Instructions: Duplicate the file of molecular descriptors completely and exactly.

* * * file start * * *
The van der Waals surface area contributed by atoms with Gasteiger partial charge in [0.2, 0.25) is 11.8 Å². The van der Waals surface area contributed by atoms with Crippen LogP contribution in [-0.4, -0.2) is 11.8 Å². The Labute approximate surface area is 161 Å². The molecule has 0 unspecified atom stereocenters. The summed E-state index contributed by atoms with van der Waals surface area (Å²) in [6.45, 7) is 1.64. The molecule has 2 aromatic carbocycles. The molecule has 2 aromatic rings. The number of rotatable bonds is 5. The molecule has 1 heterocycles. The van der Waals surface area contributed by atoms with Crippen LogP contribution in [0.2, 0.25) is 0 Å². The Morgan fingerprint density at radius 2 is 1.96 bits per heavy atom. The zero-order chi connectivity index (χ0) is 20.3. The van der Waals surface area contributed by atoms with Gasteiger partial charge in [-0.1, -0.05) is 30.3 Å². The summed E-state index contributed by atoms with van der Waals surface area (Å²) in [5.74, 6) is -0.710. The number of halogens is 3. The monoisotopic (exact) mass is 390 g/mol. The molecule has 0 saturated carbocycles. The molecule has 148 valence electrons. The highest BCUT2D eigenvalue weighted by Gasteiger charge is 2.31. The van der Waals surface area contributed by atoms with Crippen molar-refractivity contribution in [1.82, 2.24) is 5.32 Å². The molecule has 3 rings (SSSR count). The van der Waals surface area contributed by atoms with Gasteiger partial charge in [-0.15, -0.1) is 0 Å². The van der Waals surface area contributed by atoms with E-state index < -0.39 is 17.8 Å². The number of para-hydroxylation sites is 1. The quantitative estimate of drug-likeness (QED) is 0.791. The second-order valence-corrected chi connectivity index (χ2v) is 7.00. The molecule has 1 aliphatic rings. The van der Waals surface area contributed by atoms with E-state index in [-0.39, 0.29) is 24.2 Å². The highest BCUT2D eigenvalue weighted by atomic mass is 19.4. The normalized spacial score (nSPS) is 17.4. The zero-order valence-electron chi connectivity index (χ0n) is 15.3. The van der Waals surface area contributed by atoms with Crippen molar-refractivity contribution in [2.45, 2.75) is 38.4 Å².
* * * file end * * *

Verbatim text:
The van der Waals surface area contributed by atoms with Gasteiger partial charge in [0.2, 0.25) is 11.8 Å². The van der Waals surface area contributed by atoms with Crippen LogP contribution in [-0.4, -0.2) is 11.8 Å². The Labute approximate surface area is 161 Å². The molecule has 0 unspecified atom stereocenters. The summed E-state index contributed by atoms with van der Waals surface area (Å²) in [6.45, 7) is 1.64. The molecule has 2 aromatic carbocycles. The molecule has 2 aromatic rings. The number of rotatable bonds is 5. The molecule has 1 heterocycles. The van der Waals surface area contributed by atoms with Crippen LogP contribution in [0.2, 0.25) is 0 Å². The Morgan fingerprint density at radius 2 is 1.96 bits per heavy atom. The zero-order chi connectivity index (χ0) is 20.3. The van der Waals surface area contributed by atoms with Gasteiger partial charge in [-0.1, -0.05) is 30.3 Å². The summed E-state index contributed by atoms with van der Waals surface area (Å²) in [5.74, 6) is -0.710. The number of halogens is 3. The monoisotopic (exact) mass is 390 g/mol. The molecule has 0 saturated carbocycles. The molecule has 148 valence electrons. The highest BCUT2D eigenvalue weighted by Gasteiger charge is 2.31. The van der Waals surface area contributed by atoms with Crippen molar-refractivity contribution in [1.82, 2.24) is 5.32 Å². The molecule has 3 rings (SSSR count). The van der Waals surface area contributed by atoms with Gasteiger partial charge in [-0.15, -0.1) is 0 Å². The van der Waals surface area contributed by atoms with E-state index < -0.39 is 17.8 Å². The number of para-hydroxylation sites is 1. The quantitative estimate of drug-likeness (QED) is 0.791. The second-order valence-corrected chi connectivity index (χ2v) is 7.00. The molecule has 1 aliphatic rings. The van der Waals surface area contributed by atoms with E-state index in [-0.39, 0.29) is 24.2 Å². The highest BCUT2D eigenvalue weighted by atomic mass is 19.4. The normalized spacial score (nSPS) is 17.4. The zero-order valence-electron chi connectivity index (χ0n) is 15.3. The van der Waals surface area contributed by atoms with Crippen molar-refractivity contribution in [2.45, 2.75) is 38.4 Å².